Later in the interview, Kavanaugh was explicitly pressed on his drinking — which, in itself, shows that the interviewer in no way understood him to be saying “I didn’t drink” — and confirmed that there was never “a time that [he] drank so much that [he] couldn’t remember what happened the night before.” This, of course, is a wholly different claim from “I didn’t drink.” It’s a wholly different claim from “I was sober,” as Krugman implies. And it’s a wholly different claim from “I was a choir boy.”
It’s also a wholly different claim from “I never passed out.” A few people have come forward this morning to say that they remember Kavanaugh drinking to excess. Some have even said that they “saw” him “blacked out.” But this is nonsense. You can’t “see” someone “blackout drunk.” As any doctor will tell you, the word “blackout” means something specific. To have a “blackout” is to experience amnesia brought about by substance abuse. Which, as it happens, is exactly what McCallum asked him about:
MACCALLUM: Sir, you are going to be pressed on something that you just said about people do things in high school, and you were all drinking, were there times when perhaps you drank so much — was there ever a time that you drank so much that you couldn’t remember what happened the night before?
KAVANAUGH: No, that never happened.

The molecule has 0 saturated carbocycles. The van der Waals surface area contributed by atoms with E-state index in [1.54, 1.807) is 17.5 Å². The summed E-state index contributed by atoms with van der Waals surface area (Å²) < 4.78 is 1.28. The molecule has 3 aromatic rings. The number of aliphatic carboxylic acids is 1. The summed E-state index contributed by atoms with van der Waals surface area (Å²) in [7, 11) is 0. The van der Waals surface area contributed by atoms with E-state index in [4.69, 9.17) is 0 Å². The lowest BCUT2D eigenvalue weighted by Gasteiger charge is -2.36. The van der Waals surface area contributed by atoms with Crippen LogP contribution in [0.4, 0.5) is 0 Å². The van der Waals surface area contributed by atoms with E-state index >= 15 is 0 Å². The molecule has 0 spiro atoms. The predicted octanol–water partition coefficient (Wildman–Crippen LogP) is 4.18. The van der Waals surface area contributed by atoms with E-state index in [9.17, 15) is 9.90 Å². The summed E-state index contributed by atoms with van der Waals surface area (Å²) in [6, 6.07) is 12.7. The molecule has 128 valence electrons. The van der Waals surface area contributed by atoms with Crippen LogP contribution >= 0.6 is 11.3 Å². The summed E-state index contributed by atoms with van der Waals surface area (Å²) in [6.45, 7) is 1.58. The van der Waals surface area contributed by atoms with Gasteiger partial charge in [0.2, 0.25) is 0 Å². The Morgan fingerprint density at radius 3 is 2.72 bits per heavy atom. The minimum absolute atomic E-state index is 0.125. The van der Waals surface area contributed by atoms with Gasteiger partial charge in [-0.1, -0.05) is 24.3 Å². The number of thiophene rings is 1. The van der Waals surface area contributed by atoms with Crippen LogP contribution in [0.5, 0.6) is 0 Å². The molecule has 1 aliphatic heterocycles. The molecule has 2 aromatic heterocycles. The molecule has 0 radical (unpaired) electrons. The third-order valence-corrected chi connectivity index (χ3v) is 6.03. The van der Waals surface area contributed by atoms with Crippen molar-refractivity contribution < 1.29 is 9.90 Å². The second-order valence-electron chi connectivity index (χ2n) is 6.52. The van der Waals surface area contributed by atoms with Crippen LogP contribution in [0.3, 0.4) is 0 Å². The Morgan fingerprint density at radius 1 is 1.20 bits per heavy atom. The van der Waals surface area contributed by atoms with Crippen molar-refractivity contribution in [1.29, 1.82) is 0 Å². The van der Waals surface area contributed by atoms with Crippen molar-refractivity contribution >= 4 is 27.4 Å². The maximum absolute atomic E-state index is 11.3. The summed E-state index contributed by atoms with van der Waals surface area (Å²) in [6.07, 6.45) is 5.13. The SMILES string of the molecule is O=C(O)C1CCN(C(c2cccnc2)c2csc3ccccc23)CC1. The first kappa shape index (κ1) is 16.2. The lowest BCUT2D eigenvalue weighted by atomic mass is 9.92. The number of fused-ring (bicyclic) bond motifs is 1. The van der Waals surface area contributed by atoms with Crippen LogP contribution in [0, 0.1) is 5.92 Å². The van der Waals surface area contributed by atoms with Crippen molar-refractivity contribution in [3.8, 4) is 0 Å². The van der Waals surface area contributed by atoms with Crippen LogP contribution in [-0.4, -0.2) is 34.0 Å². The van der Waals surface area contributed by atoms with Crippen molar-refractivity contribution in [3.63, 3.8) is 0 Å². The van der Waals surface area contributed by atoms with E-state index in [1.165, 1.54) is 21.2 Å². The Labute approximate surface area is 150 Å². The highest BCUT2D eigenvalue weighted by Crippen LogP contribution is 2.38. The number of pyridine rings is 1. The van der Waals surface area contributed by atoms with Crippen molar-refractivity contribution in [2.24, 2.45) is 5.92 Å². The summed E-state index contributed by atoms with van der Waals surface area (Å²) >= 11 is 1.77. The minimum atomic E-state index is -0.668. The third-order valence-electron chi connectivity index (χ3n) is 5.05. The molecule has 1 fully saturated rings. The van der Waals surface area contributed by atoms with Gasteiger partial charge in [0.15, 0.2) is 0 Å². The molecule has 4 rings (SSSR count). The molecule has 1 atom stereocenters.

MACCALLUM: You never said to anyone, “I don’t remember anything about last night.”
KAVANAUGH: No, that did not happen.
Because he is the only person who knows what he remembers and what he doesn’t, the only person who can know whether Kavanaugh’s answer is true is Kavanaugh. As such, his answer is not exculpatory. But, by the same token, we should ignore the testimony of anyone who claims to have “seen” him “blackout drunk” or, as an alternative, to have seen him “passed out” (not least because if someone is “passed out,” they are incapable of committing sexual assault).
There is a second moment in the interview during which Kavanaugh portrays himself as a good, wholesome guy. And, as with the first, it is in response to being asked whether he is a gang rapist:
MACCALLUM: Did you ever have any sense that any kind of — the description of the behavior that I just described with these women being taken into rooms and raped or having sex with a number of men consensual or otherwise that that was going on at the parties that you were at?
KAVANAUGH: I never saw any such thing, any such thing. I certainly never participated in any such thing — but I never saw or heard of any such thing. And we were — I was focused on trying to be number one in my class and being captain of the varsity basketball team and doing my service projects, going to church.
The vast majority of the time I spent in high school was studying or focused on sports and being a good friend to the boys and the girls that I was friends with. We have these great, life-long friendships that are fantastic, and supporting each other through the ups and downs of life, and, you know, they’re an awesome group of people.
Everyone is different. But if I were asked on television whether I’d been into gang rape when I was 17, I think I’d have answered almost exactly as Kavanaugh did. “No,” I would have said. “That’s ridiculous. I was a nice guy with a bunch of non-gang-rape interests. Sure, I drank, and occasionally did awkward things I regret. But that’s irrelevant. I wasn’t a sexual predator, and it’s not possible that I was one but have forgotten it.”
This is getting silly.